Investor Insights

May 2023 Investor Report

Published: July 1, 2023Updated: July 27, 2023

By: Stash Graham

Domestic indices had a mixed reaction to a U.S. debt ceiling deal, with the technology-heavy NASDAQ leading the way, increasing +5.8%. The Dow Jones Industrial Average fell -3.5%, and S&P 500 grew +0.3%. The discrepancy in performance this month and year-to-date is readily evidenced by the 9.32% difference in performance between the S&P 500 capital-weighted index and the S&P 500 equal-weighted index. The market capitalization weighting favors the larger companies as they would be a more significant portion of the index. As a result, the performance of this index will largely be determined by the largest companies. The equal weight index is precisely as it sounds; each one of the 500 companies within the S&P 500 has an equal component in the index’s performance. The separation in performance is reaching historic proportions as the cap-weighted S&P 500 is more than 9% higher than the equal-weighted S&P 500. This has only occurred thrice in history (March 2020- COVID sell-off, November 2008- After Lehman Brothers Bankruptcy, and December 1999- The year before Dotcom Bubble popped).

The U.S. economy continues to limp, showing signs of slowing growth rates. Gross Domestic Income (GDI) and GDPplus (a Philadelphia Fed metric combining GDP and GDI) have contracted in the last two quarters. This development does not mean the U.S. economy is in a recession but that the economy is weaker than recent GDP prints. Last week, the Bureau of Economic Analysis estimated that GDI contracted at a -2.3% annualized rate during the first quarter while falling even more during the 4th quarter of 2022 at an annualized rate of -3.4%. When you compare this to the recently revised first quarter GDP (Gross Domestic Product) of +1.3%, questions start to crop up. First, we should understand what GDI is. Gross Domestic Income is the sum of incomes earned from producing GDP (GDP is the sum of final expenditures- what people, businesses, and government spend). While a 2008 white paper deduced that there was no statistically significant predictive value of GDI estimates to revised GDP figures, we think that real income levels contracting quarter over quarter do not bode well for consumption in the future. Consumption is needed for the economic cycle to continue to turn.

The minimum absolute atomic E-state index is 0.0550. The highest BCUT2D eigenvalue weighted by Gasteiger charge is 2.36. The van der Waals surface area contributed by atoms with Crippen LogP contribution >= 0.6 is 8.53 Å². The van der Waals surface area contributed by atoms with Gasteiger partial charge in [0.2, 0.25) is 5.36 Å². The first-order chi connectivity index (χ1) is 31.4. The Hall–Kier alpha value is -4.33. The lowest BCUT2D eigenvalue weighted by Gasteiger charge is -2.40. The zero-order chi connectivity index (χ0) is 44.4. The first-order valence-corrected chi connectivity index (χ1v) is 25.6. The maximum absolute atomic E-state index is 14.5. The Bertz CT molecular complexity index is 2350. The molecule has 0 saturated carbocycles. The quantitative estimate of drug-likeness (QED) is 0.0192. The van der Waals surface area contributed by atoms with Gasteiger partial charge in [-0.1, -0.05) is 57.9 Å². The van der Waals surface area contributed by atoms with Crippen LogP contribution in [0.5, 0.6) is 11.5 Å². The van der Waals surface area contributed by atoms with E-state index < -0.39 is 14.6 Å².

A deteriorating business investment landscape will not help these weak income growth figures. Capital expenditure intentions provide an excellent forward indicator for household income growth levels in the near/intermediate-term future. Core capital-goods orders (excluding military spending and aircraft) were adverse in February and March. In April, we saw a positive print, but an observation of underlying components indicates a narrow rebound breadth. Over the last two years, we have witnessed year-over-year declines in core goods orders. There are no signs that this more significant trend is abating. C-level surveys indicate several concerns domestically and abroad. Lastly, when observing the decline in profit margins and earnings quality, it is evident that management teams are trying to stave off a material fall in profit margin by cutting expenses (labor) and capital expenditures. Business investment and expenditures are another person’s income.

Now with the U.S. Debt Ceiling “crisis” dealt with and the banking system showing some fight, we are watching specific sectors that we believe could represent good risk/reward or value. The energy sector continues to screen an attractive combination of cheap and capital scarce. We must ask – is the energy sector priced cheaply because the market hesitates on forward-looking estimates? The answer is yes. However, over the intermediate term (3-5 years), the reward outweighs the risk of a near-term pullback. Companies like Pioneer Natural Resources and Valero Energy represent different parts of the energy sector. Still, they are generating a lot of free cash flow and returning that capital to shareholders. The question with Pioneer is, what does leadership look like in the coming months, and will that change reflect a change in capital management? In the case of Valero, how much will WTI discounts and diesel margins narrow during 2023? Both companies have strong balance sheets, but what will cash flow look like in the coming years? “Sin stocks,” like tobacco companies, are routinely dismissed due to regulatory concerns yet continue to generate a lot of free cash flow that funds above-average cash dividend yields. As interest rate expectations rise on growing worries of a rebound in inflation, high-quality, short-dated bonds continue to offer a mid-5% annualized yield. This represents value as a way to make a respectable return consistent with inflation, yet not take the same risk as investing in equity markets that trade at a standard deviation above the historical norm.